Too much learning by doing?
“Action without study is fatal. Study without action is futile.” – Mary Beard
There was an interesting twitter discussion earlier this week on #NPcons (not for profit consultants tweet chat) about the relative merits of thinking and doing and the sense that not for profits have a tendency to take action, but not take the requisite time to think about things first.
This echoes a discussion that has been taking place in house about whether we as an organization depend too much on “learning by doing” and don’t reflect enough on the latest thinking and developments in social science and development studies from outside the organization.
I think its a fair criticism to say that too much programme design and implementation isn’t taking into account the latest available knowledge. But it’s important to recognize that the type of knowledge that is needed in programme design is manyfold. In addition to looking to see whether plans are informed by the latest scientific research, we also need to look to see whether there is any relevant prior experience both within the country and in similar contexts. We also need to look at the “political economy” – basically how far can we reconcile what we believe is technical correct with what we can convince others to do.
Perhaps the real problem is not “learning by doing” so much as doing without any learning at all. Symptoms of this would be basing what we do only on our own ideological views or our past experience and instincts and ignoring evidence and learning from others. It would be failing to incorporate ongoing learning into what we are doing now if it doesn’t fit our views (because we already know the right thing to do and how it is going to work out). It would be the idea that doing something, anything (and being seen to do it) is better than doing nothing at all.
In a sense though I think there is a bit of a false dichotomy between thinking and doing. In development work you can’t really separate the two, and they shouldn’t be in competition. Instead you need to find ways to integrate the two such that doing is informed by thinking and thinking is informed by doing.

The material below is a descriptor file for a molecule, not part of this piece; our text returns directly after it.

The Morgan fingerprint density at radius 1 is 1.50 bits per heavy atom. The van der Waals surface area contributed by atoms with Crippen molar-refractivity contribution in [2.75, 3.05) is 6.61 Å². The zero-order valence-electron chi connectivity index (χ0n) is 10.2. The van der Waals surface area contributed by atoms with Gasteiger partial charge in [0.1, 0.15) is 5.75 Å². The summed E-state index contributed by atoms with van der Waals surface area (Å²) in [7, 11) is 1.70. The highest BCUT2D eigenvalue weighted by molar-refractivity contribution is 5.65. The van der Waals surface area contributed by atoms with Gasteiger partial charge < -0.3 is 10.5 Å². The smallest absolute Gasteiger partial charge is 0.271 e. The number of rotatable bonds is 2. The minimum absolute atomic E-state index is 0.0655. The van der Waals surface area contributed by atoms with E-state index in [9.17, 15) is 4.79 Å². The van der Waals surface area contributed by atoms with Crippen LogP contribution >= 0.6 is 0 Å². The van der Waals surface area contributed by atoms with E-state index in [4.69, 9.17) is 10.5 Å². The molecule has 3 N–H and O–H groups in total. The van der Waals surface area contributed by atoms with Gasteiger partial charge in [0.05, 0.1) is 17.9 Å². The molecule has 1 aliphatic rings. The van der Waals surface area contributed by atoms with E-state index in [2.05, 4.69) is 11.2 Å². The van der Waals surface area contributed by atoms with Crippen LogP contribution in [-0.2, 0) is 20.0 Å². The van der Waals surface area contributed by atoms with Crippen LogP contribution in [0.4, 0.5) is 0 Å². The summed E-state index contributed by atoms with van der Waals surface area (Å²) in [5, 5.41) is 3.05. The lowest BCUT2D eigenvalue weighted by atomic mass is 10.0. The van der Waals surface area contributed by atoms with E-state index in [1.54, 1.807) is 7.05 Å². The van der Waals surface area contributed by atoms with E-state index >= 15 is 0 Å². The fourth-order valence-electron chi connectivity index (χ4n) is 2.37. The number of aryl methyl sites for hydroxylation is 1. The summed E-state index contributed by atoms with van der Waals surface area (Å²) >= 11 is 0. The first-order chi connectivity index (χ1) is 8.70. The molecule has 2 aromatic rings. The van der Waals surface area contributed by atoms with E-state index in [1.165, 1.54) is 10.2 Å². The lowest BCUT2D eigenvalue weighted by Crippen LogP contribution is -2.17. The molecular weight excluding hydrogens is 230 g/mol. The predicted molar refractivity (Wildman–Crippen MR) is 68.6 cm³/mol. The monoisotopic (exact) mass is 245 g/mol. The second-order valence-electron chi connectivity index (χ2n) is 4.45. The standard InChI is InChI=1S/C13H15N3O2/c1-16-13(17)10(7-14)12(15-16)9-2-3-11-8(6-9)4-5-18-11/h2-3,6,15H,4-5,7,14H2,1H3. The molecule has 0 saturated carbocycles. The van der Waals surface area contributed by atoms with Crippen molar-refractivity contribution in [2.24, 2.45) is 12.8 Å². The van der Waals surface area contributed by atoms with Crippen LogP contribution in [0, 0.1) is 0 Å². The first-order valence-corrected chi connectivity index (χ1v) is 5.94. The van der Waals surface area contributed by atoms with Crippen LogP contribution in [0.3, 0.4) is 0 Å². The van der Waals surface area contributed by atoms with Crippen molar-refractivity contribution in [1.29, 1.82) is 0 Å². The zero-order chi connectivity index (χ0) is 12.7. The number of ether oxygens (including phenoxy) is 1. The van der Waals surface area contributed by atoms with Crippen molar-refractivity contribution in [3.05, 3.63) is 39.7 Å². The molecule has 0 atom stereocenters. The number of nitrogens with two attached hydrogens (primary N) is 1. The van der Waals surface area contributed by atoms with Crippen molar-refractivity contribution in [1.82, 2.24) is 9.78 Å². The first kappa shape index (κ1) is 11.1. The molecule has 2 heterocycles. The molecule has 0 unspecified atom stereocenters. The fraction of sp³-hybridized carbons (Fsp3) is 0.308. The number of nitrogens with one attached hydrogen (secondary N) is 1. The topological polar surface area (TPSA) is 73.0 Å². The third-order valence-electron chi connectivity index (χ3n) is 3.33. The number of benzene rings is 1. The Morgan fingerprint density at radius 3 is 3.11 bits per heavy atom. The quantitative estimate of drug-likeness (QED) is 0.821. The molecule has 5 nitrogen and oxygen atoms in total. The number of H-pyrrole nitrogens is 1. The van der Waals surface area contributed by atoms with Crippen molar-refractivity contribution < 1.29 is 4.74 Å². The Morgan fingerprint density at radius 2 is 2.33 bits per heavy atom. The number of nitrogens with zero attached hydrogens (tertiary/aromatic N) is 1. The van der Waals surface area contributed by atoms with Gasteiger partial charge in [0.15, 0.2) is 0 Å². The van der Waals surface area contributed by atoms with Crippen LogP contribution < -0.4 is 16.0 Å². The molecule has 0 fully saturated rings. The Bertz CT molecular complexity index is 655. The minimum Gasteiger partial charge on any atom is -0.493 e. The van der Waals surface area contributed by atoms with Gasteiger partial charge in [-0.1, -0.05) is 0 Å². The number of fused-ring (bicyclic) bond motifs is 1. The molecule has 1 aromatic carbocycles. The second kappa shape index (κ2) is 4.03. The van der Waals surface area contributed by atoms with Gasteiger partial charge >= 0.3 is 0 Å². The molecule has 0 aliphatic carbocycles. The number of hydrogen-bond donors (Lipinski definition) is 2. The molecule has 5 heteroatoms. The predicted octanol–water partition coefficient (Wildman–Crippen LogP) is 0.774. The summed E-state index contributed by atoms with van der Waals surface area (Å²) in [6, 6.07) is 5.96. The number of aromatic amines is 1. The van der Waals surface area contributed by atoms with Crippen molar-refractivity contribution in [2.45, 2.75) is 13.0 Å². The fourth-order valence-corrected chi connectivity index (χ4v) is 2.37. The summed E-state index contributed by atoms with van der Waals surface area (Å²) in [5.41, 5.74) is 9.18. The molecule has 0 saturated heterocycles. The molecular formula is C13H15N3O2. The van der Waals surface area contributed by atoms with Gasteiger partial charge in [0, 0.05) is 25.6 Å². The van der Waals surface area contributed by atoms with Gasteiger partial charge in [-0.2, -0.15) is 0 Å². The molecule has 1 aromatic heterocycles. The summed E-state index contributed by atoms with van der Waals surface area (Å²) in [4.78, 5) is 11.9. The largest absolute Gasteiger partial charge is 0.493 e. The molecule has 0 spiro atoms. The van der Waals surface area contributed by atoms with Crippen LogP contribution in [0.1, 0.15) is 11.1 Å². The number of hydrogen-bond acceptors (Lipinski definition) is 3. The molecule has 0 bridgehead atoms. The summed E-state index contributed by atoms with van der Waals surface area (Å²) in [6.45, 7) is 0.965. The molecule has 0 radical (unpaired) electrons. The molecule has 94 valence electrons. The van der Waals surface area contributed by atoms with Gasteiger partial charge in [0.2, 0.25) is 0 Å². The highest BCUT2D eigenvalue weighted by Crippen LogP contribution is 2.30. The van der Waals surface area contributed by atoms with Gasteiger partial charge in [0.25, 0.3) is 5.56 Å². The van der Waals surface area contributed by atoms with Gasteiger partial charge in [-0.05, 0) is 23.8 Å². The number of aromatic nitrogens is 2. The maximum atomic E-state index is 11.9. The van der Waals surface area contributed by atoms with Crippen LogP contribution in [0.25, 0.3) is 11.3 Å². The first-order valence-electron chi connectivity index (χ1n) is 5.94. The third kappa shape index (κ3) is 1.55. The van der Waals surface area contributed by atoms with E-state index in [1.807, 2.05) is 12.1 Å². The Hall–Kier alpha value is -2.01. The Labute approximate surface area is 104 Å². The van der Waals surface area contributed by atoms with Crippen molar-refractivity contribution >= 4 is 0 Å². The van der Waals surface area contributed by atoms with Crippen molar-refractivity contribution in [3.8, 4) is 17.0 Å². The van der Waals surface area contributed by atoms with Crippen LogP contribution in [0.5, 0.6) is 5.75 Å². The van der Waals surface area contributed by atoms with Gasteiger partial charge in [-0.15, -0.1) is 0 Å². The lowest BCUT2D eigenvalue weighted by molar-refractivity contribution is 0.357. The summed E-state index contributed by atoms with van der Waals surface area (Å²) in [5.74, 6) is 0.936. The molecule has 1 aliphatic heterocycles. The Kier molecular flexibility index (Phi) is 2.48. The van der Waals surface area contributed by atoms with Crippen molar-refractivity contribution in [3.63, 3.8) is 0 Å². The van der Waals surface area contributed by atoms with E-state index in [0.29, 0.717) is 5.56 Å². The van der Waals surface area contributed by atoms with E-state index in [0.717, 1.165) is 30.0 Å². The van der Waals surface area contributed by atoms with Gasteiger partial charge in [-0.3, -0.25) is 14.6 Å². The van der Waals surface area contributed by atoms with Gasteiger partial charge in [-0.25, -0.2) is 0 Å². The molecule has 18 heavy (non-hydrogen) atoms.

You should think before you do something of course. But also you also need to think about what you are doing while you are doing it and afterwards (what worked and why, and why what worked in theory might not have turned out exactly as you expected in practice). And if you are involved in development programming it’s not enough to study and research just because you want to know – and the idea that study can be neatly separated from experience is a misleading one. To be useful learning needs to be focussed on how to improve policy and take action. Both the design of research – but also how it is written up and communicated need to take into account how it can be used to not only inform but also influence decision making on the ground.
Once we have arrived at the stage of having an evidence informed plan – then we need to get into the real business of learning by doing. This means we need to build in suitable mechanisms to monitor and evaluate our programmes and to reflect on them and learn from them as part of the programme design and implementation. To do this we might need to design the programme and then evaluate it around an explicitly identified theory (or theories) of change. It also means doing things like collecting suitable baselines, using appropriate methods to be able to determine the outcome and impact of the programme vis a vis other interventions or changes in the environment. It means seeking feedback from partners and beneficiaries, and it means self-reflection on the experience (including using tools such as after-action reviews). Finally it means feeding back whatever insights were gained from the project into the broader body of knowledge of the organization you work in or better the relevant field of development such that this can be used by others.
This last step of feeding back our experience to others is crucial, but often overlooked. Not all programmes are rigorously evaluated or generate bulletproof data on impact – but with some effort on design and monitoring and some reflection afterwards they should all generate learning which can help inform others. If we did this then we would really be learning by doing – and this would be a very good thing.